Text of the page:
Fluid Reality: High-Resolution, Untethered Haptic Gloves using Electroosmotic Pump Arrays

Virtual and augmented reality headsets are making significant progress in audio-visual immersion and consumer adoption. However, their haptic immersion remains low, due in part to the limitations of vibrotactile actuators which dominate the AR/VR market. In this work, we present a new approach to create high-resolution shape-changing fingerpad arrays with 20 haptic pixels/cm². Unlike prior pneumatic approaches, our actuators are low-profile (5mm thick), low-power (approximately 10mW/pixel), and entirely self-contained, with no tubing or wires running to external infrastructure. We show how multiple actuator arrays can be built into a five-finger, 160-actuator haptic glove that is untethered, lightweight (207g, including all drive electronics and battery), and has the potential to reach consumer price points at volume production. We describe the results from a technical performance evaluation and a suite of eight user studies, quantifying the diverse capabilities of our system. This includes recognition of object properties such as complex contact geometry, texture, and compliance, as well as expressive spatiotemporal effects.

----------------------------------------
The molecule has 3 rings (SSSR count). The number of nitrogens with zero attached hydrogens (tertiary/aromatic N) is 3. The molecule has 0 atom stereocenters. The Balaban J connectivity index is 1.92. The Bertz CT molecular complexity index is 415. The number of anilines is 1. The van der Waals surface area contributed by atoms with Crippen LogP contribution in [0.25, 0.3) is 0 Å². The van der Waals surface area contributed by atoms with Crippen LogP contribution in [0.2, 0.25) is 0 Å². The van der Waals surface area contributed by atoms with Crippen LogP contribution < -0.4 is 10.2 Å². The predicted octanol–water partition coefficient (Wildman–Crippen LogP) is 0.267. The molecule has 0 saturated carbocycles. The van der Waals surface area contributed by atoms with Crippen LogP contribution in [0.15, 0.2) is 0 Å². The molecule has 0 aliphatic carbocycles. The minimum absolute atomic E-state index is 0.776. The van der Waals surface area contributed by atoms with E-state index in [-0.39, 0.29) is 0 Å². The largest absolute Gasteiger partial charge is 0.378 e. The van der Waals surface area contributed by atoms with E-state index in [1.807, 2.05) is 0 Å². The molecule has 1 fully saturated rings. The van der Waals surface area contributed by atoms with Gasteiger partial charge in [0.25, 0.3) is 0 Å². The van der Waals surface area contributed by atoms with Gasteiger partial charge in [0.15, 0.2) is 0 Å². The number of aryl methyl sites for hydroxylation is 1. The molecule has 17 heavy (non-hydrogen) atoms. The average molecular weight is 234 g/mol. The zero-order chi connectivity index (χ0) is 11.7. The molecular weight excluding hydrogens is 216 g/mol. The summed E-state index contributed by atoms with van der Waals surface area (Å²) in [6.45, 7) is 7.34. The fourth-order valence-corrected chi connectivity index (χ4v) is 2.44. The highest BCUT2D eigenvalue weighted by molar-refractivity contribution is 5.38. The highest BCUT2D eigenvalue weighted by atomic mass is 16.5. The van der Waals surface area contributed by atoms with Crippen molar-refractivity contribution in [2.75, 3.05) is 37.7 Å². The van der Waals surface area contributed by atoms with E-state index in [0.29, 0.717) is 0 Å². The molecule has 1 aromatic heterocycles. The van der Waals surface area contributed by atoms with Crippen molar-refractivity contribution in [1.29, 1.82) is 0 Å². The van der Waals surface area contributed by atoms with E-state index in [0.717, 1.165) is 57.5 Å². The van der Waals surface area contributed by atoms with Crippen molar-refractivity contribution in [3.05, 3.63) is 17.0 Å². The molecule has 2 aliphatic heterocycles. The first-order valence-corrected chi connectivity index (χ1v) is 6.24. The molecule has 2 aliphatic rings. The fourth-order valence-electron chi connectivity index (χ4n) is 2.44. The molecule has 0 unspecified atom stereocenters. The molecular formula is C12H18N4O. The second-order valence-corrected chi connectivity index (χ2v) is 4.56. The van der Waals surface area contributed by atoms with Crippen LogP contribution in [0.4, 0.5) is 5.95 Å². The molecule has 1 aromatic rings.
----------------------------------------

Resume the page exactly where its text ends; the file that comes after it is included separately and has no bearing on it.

Research Team: Vivian Shen, Tucker Rae-Grant, Joe Mullenbach, Chris Harrison, Craig Shultz


Shen, V., Rae-Grant, T., Mullenbach, J., Harrison, C. and Shultz, C. 2023. Fluid Reality: High-Resolution, Untethered Haptic Gloves using Electroosmotic Pump Arrays. In Proceedings of the 36th Annual ACM Symposium on User Interface Software and Technology (October 29 – November 1, 2023). UIST '23. ACM, New York, NY. 


The following materials are made freely available, with attribution to "Fluid Reality & CMU".  

Glove with components showing.

Closeup photos of haptic components.

Complete glove, with outer covering.

Complete glove, with outer covering.

Exploded view of one fingertip array.

A) Complete glove. B) Glove with outer layer removed, revealing the inner haptic components. C) Closeup of fingers. D) Side view of one fingertip array. E) Fingertip array with clip opened. Note there are no wires or supply tubes running to external infrastructure. This version of our glove is battery-powered and wirelessly controlled; hand tracking is provided by the headset. 

Shots of user wearing glove.

Example objects with textures, such as smooth, rough, ridged and bumpy.